Australian Open 2014 Weather: Latest on Forecast for Year's 1st Grand Slam

Patrick ClarkeCorrespondent IJanuary 14, 2014

MELBOURNE, AUSTRALIA - JANUARY 14:  A tennis fan avoids the sun whilst watching the action during day two of the 2014 Australian Open at Melbourne Park on January 14, 2014 in Melbourne, Australia.  (Photo by Michael Dodge/Getty Images)
Michael Dodge/Getty Images

Although there's no shortage of star power on display at Melbourne Park this January, the scorching temperatures have stolen the show through the opening rounds of the 2014 Australian Open.


Updates from Thursday, Jan. 16

The intense heat has forced play to be suspended on Day 4 of the 2014 Australian Open, according to the Associated Press' Justin Bergman (via

Having already taken enough heat for not stopping matches earlier, blistering temperatures finally halted play on Day 4 of the 2014 Australian Open as a high temperature of 110 degrees Fahrenheit was recorded nearby.

The Extreme Heat Policy was enacted at Melbourne Park just before 2 p.m. Thursday, suspending all matches on outer courts until the early evening and requiring the closure of the retractable roofs at Rod Laver and Hisense arenas before play could continue on the show courts.

It was the first time since 2009 play had been halted due to heat at the Australian Open.


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According to, temperatures in the 100s (Fahrenheit) are projected to stick around through the first week, finally giving way to cooler weather for the tournament's first weekend.


While lower temperatures appear to be on the way, the crippling heat, which reached 108 F (42 Celsius) on Tuesday, Jan. 14, has already taken its toll.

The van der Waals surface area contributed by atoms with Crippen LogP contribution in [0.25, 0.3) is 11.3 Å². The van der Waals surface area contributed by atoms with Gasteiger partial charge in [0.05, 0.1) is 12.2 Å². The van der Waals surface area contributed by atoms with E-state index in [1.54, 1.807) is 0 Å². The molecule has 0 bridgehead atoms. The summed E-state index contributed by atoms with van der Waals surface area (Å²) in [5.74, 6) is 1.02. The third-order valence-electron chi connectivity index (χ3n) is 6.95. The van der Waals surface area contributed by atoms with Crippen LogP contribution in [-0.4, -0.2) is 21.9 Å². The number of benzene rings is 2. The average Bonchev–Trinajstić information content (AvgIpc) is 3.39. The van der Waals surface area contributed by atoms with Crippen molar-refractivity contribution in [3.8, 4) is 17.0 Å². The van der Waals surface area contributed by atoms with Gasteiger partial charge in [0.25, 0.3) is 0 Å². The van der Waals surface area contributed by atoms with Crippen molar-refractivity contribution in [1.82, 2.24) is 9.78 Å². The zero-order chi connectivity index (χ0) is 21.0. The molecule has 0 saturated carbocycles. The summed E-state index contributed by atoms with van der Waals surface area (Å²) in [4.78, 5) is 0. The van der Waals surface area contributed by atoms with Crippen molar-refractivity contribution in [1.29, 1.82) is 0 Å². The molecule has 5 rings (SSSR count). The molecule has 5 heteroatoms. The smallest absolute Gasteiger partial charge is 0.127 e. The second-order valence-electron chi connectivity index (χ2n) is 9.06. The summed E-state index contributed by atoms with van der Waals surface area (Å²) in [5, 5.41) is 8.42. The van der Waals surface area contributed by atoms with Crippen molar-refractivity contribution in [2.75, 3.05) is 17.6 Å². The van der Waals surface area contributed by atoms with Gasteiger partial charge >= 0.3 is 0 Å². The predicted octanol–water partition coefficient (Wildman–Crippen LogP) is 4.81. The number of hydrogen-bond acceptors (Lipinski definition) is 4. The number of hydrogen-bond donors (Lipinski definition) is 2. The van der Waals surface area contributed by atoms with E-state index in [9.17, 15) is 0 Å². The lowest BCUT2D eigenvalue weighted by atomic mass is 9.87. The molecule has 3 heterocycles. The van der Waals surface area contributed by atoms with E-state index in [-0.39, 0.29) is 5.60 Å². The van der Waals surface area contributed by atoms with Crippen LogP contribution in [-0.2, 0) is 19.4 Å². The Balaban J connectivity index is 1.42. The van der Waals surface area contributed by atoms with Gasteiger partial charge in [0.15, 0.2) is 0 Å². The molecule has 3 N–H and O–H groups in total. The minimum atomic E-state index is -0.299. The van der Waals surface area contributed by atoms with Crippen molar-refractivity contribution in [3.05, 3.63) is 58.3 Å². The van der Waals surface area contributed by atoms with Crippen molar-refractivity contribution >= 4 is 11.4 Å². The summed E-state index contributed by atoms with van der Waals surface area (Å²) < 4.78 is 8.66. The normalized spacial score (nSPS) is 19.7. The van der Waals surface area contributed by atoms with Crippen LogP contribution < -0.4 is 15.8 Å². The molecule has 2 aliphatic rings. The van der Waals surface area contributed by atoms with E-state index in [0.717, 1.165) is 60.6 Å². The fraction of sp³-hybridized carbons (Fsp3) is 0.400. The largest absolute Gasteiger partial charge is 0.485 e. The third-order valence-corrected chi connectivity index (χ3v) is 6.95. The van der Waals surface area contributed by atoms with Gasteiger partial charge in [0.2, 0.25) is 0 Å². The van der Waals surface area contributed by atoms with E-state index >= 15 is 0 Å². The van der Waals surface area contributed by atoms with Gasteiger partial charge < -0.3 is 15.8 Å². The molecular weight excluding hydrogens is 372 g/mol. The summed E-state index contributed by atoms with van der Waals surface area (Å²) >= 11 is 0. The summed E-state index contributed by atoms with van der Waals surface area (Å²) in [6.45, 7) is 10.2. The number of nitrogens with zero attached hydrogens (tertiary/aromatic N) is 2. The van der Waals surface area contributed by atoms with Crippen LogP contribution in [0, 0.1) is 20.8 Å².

Canadian men's competitor Frank Dancevic fainted during his first-round match and required medical attention. Dancevic called tournament officials' decision to allow players to play on "inhumane," according to BBC Sport.

Two-time Grand Slam champion and men's No. 4 seed Andy Murray was also critical of Australian Open officials, per BBC Sport:

It doesn't look good for the sport when people are collapsing. Most of the players are conditioned well enough to last in that weather but doing it for three or four hours is tough to recover from.

Whether it's safe, I don't know, but there have been issues in other sports with players collapsing and you don't want to see anything bad happen to anyone.

In addition to Dancevic's incident, a ball boy collapsed under the heat on Court 8 on Day 2.

While it won't make the players feel any better, tournament officials have made it clear there is a policy in place in case the weather conditions worsen, per the tournament's official Twitter account:

To give you an idea of the severity of the heat, one of Caroline Wozniacki's water bottles actually melted on court. According to the former world No. 1, who was on court for just over an hour, the plastic on the bottom of the bottle "started melting a little bit," per BBC Sport.

2008 Australian Open finalist Jo-Wilfried Tsonga can back up Wozniacki's tale, as his shoes reportedly softened as a result of the midday heat.

Men's No. 15 seed Fabio Fognini was one of the few players enjoying the heat on Day 2:

Known as the "Happy Slam," the season's first major has been anything but enjoyable for many players as the dangerous conditions have only added to the challenge of winning matches at a Grand Slam event.

It remains to be seen whether officials will suspend play in the coming days as a result of the soaring temperatures. Regardless, relief is on the way, as a 35-degree swing over the weekend could have players and spectators reaching for sweatshirts.


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